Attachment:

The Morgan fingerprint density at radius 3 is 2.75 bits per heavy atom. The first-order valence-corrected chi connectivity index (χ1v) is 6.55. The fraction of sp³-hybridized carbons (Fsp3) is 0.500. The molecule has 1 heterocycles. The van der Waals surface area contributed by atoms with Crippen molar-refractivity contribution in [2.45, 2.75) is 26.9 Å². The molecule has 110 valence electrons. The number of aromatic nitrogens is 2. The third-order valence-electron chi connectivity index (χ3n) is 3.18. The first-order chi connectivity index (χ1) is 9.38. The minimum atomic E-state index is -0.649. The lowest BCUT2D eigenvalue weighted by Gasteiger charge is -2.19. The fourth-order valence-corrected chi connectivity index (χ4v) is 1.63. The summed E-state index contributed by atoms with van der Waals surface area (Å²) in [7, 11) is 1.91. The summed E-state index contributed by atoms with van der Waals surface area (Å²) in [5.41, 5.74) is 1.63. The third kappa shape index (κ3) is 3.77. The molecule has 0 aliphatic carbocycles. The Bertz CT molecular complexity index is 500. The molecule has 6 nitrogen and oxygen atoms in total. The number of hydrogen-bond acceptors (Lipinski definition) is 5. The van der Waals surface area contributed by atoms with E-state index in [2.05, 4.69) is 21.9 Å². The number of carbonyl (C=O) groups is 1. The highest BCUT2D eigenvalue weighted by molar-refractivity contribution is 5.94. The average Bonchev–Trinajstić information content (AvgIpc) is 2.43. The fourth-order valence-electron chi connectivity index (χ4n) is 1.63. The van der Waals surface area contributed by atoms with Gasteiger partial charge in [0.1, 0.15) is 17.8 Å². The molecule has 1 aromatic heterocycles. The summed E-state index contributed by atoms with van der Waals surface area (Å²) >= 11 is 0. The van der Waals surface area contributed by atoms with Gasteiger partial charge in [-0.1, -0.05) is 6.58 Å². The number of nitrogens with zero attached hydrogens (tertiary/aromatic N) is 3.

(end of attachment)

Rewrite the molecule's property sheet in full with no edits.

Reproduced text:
The Morgan fingerprint density at radius 3 is 2.75 bits per heavy atom. The first-order valence-corrected chi connectivity index (χ1v) is 6.55. The fraction of sp³-hybridized carbons (Fsp3) is 0.500. The molecule has 1 heterocycles. The van der Waals surface area contributed by atoms with Crippen molar-refractivity contribution in [2.45, 2.75) is 26.9 Å². The molecule has 110 valence electrons. The number of aromatic nitrogens is 2. The third-order valence-electron chi connectivity index (χ3n) is 3.18. The first-order chi connectivity index (χ1) is 9.38. The minimum atomic E-state index is -0.649. The lowest BCUT2D eigenvalue weighted by Gasteiger charge is -2.19. The fourth-order valence-corrected chi connectivity index (χ4v) is 1.63. The summed E-state index contributed by atoms with van der Waals surface area (Å²) in [7, 11) is 1.91. The summed E-state index contributed by atoms with van der Waals surface area (Å²) in [5.41, 5.74) is 1.63. The third kappa shape index (κ3) is 3.77. The molecule has 0 aliphatic carbocycles. The Bertz CT molecular complexity index is 500. The molecule has 6 nitrogen and oxygen atoms in total. The number of hydrogen-bond acceptors (Lipinski definition) is 5. The van der Waals surface area contributed by atoms with E-state index in [2.05, 4.69) is 21.9 Å². The number of carbonyl (C=O) groups is 1. The highest BCUT2D eigenvalue weighted by molar-refractivity contribution is 5.94. The average Bonchev–Trinajstić information content (AvgIpc) is 2.43. The fourth-order valence-electron chi connectivity index (χ4n) is 1.63. The van der Waals surface area contributed by atoms with Gasteiger partial charge in [0.1, 0.15) is 17.8 Å². The molecule has 1 aromatic heterocycles. The summed E-state index contributed by atoms with van der Waals surface area (Å²) >= 11 is 0. The van der Waals surface area contributed by atoms with Gasteiger partial charge in [-0.1, -0.05) is 6.58 Å². The number of nitrogens with zero attached hydrogens (tertiary/aromatic N) is 3.